The purpose of this blog post is to outline some of my process when working on a project. In Professor Frazier’s Graphic Design Studio course, we were required to keep a detailed process book of every step we took on each project. This blog post is an abridged version of the process book that archives my work on the Ender’s Game Book Jacket project.
The first step I take whenever I begin a project is research. I began developing a concept for a new cover by looking at some of the previous covers of the book and its sequels. At this stage I also researched the book (as a refresher, I had already read it). During my research of the novel, I paid special attention to the different recurring themes throughout it.
After looking at these covers, I decided that I wanted to move away from the traditionally illustrative style that these book covers gravitated towards. I wanted to create a more graphic look while still retaining a rich, eye-catching quality. With these visual concepts in mind, I began looking for some designs that communicated in a similar visual language.
These images served as a rough moodboard to direct my process while I was working on developing sketches and a concept. So the next step, naturally, is sketching:
Lots and lots of sketches. These are a little on the low side as far as quantity goes, I usually do atleast 4 pages of sketches. Doing such a large amount serves as a kind of visual brainstorming process. It lets me put a lot of concepts down on paper very quickly, which I can sort through later. Just like with brainstorming sessions, no idea is too simple or cliche at this phase. It helps to just get the lame ideas down on the paper so that you can quickly move on.
After evaluating my sketches, I was well on my way to developing the final concept. I knew that I wanted to explore the theme of Games vs. Reality, and I wanted to showcase the virtual reality system that Ender trains with throughout the novel. I chose to illustrate the armada piloting system in a kind of 3D wireframe that was somewhere between a game and reality. I also knew that I wanted to keep a flat, graphic quality to the wireframe.
I created a very basic rough to begin to communicate these concepts and to narrow my focus as I moved forward and to begin establishing a composition. I was very inspired by the straight lines from this image of a radar screen. I felt that it was a perfect embodiment of a 3D alternate reality wireframe.
Because I knew at this point that I wanted to illustrate a spaceship, I compiled a second research board, this one with various images of space transport that I could use as an kind of reference. It is important to assemble multiple reference images instead of just one, because you don’t want your design or illustration to look derivative or like a trace.
Based on these images, I began laying out some sketches for the development of my own spaceship illustration. During this stage I began layout out some ideas for the composition of the dust jacket.
These sketches led to the development of the finished drawing for the cover:
Then I used Adobe Illustrator to create a vector of the image. This step took probably the most time of any of the other steps, because the wireframe drawing is very intricate. Inset I have placed an image of what I had in mind for the composition at this time, which made it to the final design fairly intact.
At this stage the next step was to do a type study. The type study helped me choose a typeface to use for the title of the novel on the cover. In the composition the type was featured very prominently so it was extremely important to find a good looking typeface that communicated well with the wireframe image and the overall color of the illustration.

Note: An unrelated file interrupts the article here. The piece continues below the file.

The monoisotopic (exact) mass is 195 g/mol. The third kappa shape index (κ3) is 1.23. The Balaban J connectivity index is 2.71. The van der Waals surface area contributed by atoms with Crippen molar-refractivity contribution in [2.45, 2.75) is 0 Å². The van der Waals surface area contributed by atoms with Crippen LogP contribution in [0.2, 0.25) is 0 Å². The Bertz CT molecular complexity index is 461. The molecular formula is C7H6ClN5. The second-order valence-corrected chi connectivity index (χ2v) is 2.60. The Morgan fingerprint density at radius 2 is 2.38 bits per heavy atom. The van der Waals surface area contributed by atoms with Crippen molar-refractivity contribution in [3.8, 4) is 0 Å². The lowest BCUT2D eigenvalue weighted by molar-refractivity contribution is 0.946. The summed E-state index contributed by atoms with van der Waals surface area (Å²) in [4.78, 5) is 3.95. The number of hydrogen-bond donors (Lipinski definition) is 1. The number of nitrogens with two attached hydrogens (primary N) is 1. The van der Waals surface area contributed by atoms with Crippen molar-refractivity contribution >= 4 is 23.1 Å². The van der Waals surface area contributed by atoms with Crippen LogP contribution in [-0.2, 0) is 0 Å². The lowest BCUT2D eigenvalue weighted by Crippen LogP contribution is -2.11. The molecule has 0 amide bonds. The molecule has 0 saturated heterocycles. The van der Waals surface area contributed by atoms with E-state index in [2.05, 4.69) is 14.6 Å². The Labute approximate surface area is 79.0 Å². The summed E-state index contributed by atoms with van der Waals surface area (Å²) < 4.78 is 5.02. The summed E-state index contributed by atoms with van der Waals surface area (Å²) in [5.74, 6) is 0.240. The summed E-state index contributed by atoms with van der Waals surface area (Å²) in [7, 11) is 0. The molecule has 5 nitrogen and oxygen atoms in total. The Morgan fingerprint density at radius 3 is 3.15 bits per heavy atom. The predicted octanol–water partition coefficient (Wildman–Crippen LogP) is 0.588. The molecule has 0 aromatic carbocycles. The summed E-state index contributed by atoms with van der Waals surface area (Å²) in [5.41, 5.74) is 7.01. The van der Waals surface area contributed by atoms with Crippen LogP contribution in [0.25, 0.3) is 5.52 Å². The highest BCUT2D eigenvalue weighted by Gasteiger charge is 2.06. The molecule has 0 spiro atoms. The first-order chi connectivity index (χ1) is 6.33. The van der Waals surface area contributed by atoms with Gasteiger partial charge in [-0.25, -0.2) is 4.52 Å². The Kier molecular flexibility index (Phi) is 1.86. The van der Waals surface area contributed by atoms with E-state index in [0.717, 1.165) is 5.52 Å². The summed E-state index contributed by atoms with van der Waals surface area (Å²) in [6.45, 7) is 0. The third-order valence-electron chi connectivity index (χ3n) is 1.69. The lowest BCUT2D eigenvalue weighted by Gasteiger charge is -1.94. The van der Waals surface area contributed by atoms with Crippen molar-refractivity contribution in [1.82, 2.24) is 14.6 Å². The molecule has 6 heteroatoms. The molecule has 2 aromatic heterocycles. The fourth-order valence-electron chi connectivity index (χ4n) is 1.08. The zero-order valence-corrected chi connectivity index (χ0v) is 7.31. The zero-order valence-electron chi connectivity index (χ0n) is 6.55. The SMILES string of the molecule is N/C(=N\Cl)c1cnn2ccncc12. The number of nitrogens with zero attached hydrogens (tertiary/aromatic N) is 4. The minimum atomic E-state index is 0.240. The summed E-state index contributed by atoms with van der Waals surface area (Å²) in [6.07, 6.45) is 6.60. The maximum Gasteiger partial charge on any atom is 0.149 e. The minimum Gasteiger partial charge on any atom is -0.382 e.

At this point I composed all of the elements I completed so far, and I began doing color studies. The color studies were challenging for me because I was torn by the idea of how I could represent an alternate reality. I felt the need to move away from the typical green and blue lines of a 3D wireframe, and I attempted to experiment with the orange and cyan colors of the earlier radar image I had picked as part of my mood board.
Below is my first attempt at moving towards a final design. I was very partial to this color-scheme as I felt it was very clean overall and it also served to somewhat obfuscate some of the directness of the overall concept. However, this design proved to be too confusing, and not linked strongly enough to the themes of the novel. I also felt that the type I chose was a little problematic in its blockiness.
Professor Frazier and I both agreed at this stage that it might be advantageous to return to my color samples and type studies in attempt to address some of the issues with this design.
I did another (more limited) type study and tried to choose a typeface that was more smooth and didn’t have the same ‘blocky’ element. I ended up choosing Neuzeit S LT because I felt that it had a nice balance between sharp corners and curves, as well as a good overall balance that complimented the wireframe illustration.
For the colors, I decided that a stronger color link to the concept was necessary, so I decided to go back to the colors of the original Radar interface image. I did another color study with different explorations of those colors to explore some different effects in attempt to really make the illustration ‘pop.’ I found that if I added a curved sphere background the ships became much more grounded within the space, and it also pushed the concept of a wireframe within a game.
The Final Design
The final design is the culmination of many different elements from throughout the process. This design was rather challenging to print because of the darker colors and the need for the black type of the description to contrast with the green background.
The print of the finished dust jacket:
You can also view the portfolio page for this project to learn a little more about it.